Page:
Lean Manufacturing Workforce

Process Improvement: Choosing the Right Tools (Part 2 of 2)

In part one of Process Improvement (PI) Tools we looked at the Lean techniques of Cellular Flow Manufacturing, Poka-Yoke and Kanban Pull Systems. The three disciplines focus on manufacturing products at the lowest price with the least amount of waste while adding value for the customer. Lean techniques were created and implemented during the 1950’s in the Japanese car manufacturing industry and applied worldwide to different industries. Part Two of Process Improvement Tools will look at set-up reduction, Total Productive Management, A3 Planning and Hoshin Planning.

Set-up Reduction reduces waste and excessive set-up times. Single Minute Exchange of Dies seeks to reduce set-up time to less than ten minutes. One Touch Changeover seeks to reduce set-up time to a minute or less. These techniques offer a low-cost method to achieve increased capacity with existing equipment. It also reduces lot sizes and allows greater product mix. Process Improvements are made by a cross-functional problem solving team.

Total Productive Management is a simple idea: keep all equipment in top working condition. A maintenance program will pay for itself by minimizing downtime resulting from breakdowns. An investment in maintenance helps avoid delays and prevents larger more costly mechanical failures from occurring. Successful implementation of this technique requires setting aside any disdainful mindset towards maintenance needs. Instead of viewing maintenance as non-revenue generating necessary evil management needs to view this department as an important though indirect contributor to the bottom line.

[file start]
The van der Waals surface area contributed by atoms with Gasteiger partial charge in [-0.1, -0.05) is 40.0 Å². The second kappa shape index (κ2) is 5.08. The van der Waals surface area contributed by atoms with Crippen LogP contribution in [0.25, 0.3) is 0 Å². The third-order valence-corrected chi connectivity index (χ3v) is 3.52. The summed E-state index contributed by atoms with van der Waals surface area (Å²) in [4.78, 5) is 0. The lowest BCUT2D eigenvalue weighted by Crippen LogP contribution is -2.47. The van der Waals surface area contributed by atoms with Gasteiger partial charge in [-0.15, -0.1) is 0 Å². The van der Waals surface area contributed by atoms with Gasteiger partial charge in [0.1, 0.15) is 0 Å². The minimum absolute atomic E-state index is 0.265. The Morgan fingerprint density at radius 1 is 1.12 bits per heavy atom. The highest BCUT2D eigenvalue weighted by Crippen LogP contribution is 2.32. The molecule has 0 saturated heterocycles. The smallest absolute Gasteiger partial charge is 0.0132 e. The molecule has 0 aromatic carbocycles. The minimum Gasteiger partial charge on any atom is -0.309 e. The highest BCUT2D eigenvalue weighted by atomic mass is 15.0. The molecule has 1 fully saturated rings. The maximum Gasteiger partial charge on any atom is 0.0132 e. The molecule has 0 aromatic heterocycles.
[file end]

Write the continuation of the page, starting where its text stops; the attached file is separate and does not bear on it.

A3 Planning, also known as Systematic Problem Solving, is based on the Plan-Do-Study-Act model proposed by William Deming. The term “A3” comes from the European paper size roughly equivalent to 11 inch by 17 inch Americans use. The entire template should fit on one sheet of paper for ease of faxing at the time of inception. This process has seven basic steps:

  1. Determine the background

  2. Define the problem

  3. State the goal

  4. Determine the root cause

  5. Enact the plan

  6. Check results

  7. Follow-up actions

This elegant process looks simple but can become very complicated under certain circumstances

Hoshin Planning ensures that the mission, vision, organizational goals and objectives are clearly understood in the entire organization from top management to the shop floor. Seven steps typically exist in the process plan. Hushing Planning requires long-range strategic planning and buy-in at all levels.

  1. Establish the vision. Examine existing vision and mission statements to see if they are still applicable.

  2. Develop objectives that require your organization to grow over the next five years.

  3. Develop annual objectives which will help to achieve the longer term objectives.

  4. Act upon annual objectives to create complete alignment in the organization.

  5. Decide what the most appropriate problem solving approach will be.

  6. Review progress on a monthly basis then take corrective action if needed.

  7. Conduct an annual review to determine if desired results are being achieved

These Lean management tools seek to improve operations by eliminating waste and creating value. A great deal of dedication and the proper mindset required at all levels of the organization when using any of these tools.

The choice of the best technique for your company depends on your facts and circumstances. Let us guide you through this process. Contact us to learn about the services we provide or to discuss your most important business issues. Schedule a free evaluation by calling us at (973) 998-9801. Or find us on the web at

Contact NJMEP

Request Your Complimentary Assessment

Schedule Now